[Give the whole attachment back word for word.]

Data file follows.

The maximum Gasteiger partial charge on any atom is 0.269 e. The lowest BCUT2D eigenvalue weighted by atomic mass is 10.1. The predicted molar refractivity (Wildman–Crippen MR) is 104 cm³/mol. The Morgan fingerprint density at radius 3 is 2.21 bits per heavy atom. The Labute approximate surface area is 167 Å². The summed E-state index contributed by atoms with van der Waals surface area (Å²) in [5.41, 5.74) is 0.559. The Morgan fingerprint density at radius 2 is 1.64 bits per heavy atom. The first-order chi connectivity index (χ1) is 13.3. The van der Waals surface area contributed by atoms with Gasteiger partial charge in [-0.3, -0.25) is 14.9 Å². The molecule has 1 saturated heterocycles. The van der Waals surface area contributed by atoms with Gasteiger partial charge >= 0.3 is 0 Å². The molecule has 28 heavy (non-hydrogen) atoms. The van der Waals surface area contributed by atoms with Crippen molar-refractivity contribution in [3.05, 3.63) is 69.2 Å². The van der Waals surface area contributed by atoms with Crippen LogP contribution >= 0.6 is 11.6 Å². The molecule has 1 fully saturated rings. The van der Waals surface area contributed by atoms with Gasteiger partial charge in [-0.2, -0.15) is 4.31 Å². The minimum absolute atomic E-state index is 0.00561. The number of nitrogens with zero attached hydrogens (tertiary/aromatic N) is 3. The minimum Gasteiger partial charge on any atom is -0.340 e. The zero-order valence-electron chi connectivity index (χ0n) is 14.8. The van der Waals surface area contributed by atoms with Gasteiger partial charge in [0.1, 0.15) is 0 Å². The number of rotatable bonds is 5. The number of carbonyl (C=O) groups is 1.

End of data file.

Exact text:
The maximum Gasteiger partial charge on any atom is 0.269 e. The lowest BCUT2D eigenvalue weighted by atomic mass is 10.1. The predicted molar refractivity (Wildman–Crippen MR) is 104 cm³/mol. The Morgan fingerprint density at radius 3 is 2.21 bits per heavy atom. The Labute approximate surface area is 167 Å². The summed E-state index contributed by atoms with van der Waals surface area (Å²) in [5.41, 5.74) is 0.559. The Morgan fingerprint density at radius 2 is 1.64 bits per heavy atom. The first-order chi connectivity index (χ1) is 13.3. The van der Waals surface area contributed by atoms with Gasteiger partial charge in [-0.3, -0.25) is 14.9 Å². The molecule has 1 saturated heterocycles. The van der Waals surface area contributed by atoms with Gasteiger partial charge >= 0.3 is 0 Å². The molecule has 28 heavy (non-hydrogen) atoms. The van der Waals surface area contributed by atoms with Crippen molar-refractivity contribution in [3.05, 3.63) is 69.2 Å². The van der Waals surface area contributed by atoms with Crippen LogP contribution >= 0.6 is 11.6 Å². The molecule has 1 fully saturated rings. The van der Waals surface area contributed by atoms with Gasteiger partial charge in [-0.2, -0.15) is 4.31 Å². The minimum absolute atomic E-state index is 0.00561. The number of nitrogens with zero attached hydrogens (tertiary/aromatic N) is 3. The minimum Gasteiger partial charge on any atom is -0.340 e. The zero-order valence-electron chi connectivity index (χ0n) is 14.8. The van der Waals surface area contributed by atoms with Gasteiger partial charge in [0.1, 0.15) is 0 Å². The number of rotatable bonds is 5. The number of carbonyl (C=O) groups is 1.